What It Was Like Serving On The Derek Chauvin Jury

On May 25, 2020, Minneapolis resident George Floyd died after MPD officer Derek Chauvin knelt on his neck for 9 minutes and 29 seconds. The use of force was widely deemed to be excessive. In fact, Chauvin would go on to be convicted on two counts of murder and one of manslaughter — and the incident would go on to define much of U.S. politics for both that summer and the years following, as thousands of people broke COVID-19 quarantines to protest in the streets. Some protests even turned violent, leading, among other things, to the MPD headquarters being burned to the ground (via Politico).

Given how much of a flashpoint the incident was, it was almost a given that Chauvin's eventual trial for murder and manslaughter would be a flashpoint as well. From March 8, 2021, to April 20, 2021, the whole world seemingly held its breath while a courtroom examined Chauvin's deeds to decide whether he was guilty of the three charges.

With that, 12 people — 15, including the three alternates — had the unenviable position of watching the footage of Floyd's death, over and over again, knowing they had to make a call that would determine the future of race relations in both Minneapolis and the world. It's hard to imagine what that must have been like, but nonetheless, we don't have to, since two of them have reached out to the media about it.

There was a lot of small talk

Under most circumstances, the identities of jury members are public knowledge — it's all part of keeping the legal system as open and transparent as possible, ensuring that the vaunted "jury of peers" is legitimately peers. For certain controversial, high-profile trials, though, exceptions are made out of a desire to preserve both the safety and the impartiality of the jury members.

As possibly the biggest news item of 2021, the Derek Chauvin trial was deemed to be just such a case (via USA Today). "Strong reasons exist to believe that threats to jurors' safety and impartiality exist," wrote Judge Peter A. Cahill. The upshot of this was that every possible measure was taken to ensure that jury members were kept anonymous — not only to the public, but even to each other.

Some measures taken were fairly standard stuff, like ensuring TV cameras were never pointed at the jury box. Some of it, however, got weird and, at times, awkward for jury members. Talking to local NBC affiliate KARE-11, alternate jury member Lisa Christensen commented, "It was hard because we didn't talk about anything pertaining to the jury or the trial at all. ... We didn't identify ourselves amongst each other, so we didn't say our names or occupations or anything about our families. So we had to do small talk like, 'Oh yeah, it's snowing out again today' ... It got kinda hard day after day."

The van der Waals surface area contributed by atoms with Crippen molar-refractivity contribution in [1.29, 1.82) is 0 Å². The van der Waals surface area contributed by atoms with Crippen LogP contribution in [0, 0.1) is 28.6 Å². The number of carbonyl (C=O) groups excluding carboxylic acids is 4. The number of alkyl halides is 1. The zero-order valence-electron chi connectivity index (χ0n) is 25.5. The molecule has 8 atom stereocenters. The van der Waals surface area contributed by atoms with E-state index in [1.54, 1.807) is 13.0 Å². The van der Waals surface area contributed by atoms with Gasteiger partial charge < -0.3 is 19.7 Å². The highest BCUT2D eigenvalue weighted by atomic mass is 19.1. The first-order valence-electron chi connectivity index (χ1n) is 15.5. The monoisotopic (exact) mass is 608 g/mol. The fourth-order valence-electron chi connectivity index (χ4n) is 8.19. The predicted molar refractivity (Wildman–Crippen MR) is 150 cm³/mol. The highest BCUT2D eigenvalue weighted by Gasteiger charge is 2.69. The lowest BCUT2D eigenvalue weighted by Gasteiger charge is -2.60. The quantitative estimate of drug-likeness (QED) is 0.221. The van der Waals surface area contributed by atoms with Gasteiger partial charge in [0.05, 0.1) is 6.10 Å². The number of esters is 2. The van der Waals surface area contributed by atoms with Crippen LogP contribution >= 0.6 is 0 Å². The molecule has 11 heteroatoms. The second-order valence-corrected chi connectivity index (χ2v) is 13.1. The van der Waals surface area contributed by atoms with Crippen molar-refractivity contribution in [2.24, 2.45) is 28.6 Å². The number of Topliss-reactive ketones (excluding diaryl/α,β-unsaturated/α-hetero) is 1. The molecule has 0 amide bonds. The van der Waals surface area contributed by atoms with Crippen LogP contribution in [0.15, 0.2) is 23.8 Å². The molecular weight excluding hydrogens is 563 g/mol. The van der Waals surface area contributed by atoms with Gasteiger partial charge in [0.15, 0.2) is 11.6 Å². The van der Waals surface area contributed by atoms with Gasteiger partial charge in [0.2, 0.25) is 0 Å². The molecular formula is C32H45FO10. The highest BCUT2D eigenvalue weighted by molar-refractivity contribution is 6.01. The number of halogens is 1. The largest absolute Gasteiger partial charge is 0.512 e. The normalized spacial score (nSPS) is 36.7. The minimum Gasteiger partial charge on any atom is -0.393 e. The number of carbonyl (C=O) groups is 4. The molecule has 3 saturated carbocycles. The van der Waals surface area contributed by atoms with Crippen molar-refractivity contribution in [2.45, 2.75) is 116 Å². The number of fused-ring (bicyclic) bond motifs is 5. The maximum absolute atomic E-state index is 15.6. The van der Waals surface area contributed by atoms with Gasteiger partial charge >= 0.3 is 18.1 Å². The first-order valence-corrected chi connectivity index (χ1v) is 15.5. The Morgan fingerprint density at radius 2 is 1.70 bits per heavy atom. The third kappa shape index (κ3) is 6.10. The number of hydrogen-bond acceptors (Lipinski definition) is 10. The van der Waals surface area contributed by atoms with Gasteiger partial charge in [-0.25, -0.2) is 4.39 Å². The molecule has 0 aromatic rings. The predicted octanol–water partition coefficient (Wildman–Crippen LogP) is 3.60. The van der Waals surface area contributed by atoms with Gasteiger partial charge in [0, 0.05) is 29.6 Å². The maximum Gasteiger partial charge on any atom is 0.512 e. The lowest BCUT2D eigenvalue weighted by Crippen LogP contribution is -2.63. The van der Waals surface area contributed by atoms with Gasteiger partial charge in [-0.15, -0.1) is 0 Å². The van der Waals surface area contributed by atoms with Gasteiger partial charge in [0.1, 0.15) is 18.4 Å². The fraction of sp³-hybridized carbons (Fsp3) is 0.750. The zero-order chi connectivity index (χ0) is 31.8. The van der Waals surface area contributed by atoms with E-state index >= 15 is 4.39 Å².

'You're drained at the end of the day'

Being on the jury meant having to watch George Floyd's murder, over and over, each day for more than a month straight — as much as five or six times a day, per The Washington Post. According to juror Brandon Mitchell (interviewed on "CBS This Morning"), the jury didn't feel any particular threats to their safety or pressure to convict, but the stress of the trial alone was enough to put a strain on their mental health. "We were just stressed about the simple fact that every day we had to come in and watch a black man die," he said.

"There were a few days when I was like, 'I don't know how I'm gonna make it in this next day.' Especially me as a black man, and a larger black man — I'm about 6 feet, 4 inches, 250 pounds, and some of the testimony is saying, like, size could be considered — like is it a risk or a threat? Whereas me, I'm a gentle giant, and stuff like that affects me in a way that is weird," Mitchell added.

According to prosecutor Jerry Blackwell, the goal was to win both the hearts and the minds of jurors, which led to an awful lot of highly emotional testimony, including from George Floyd's brother. Talking to KARE-11, Mitchell commented, "The stories he was telling, along with the pictures of them as kids ... it reminded me of me and my siblings, 100%."

There was violence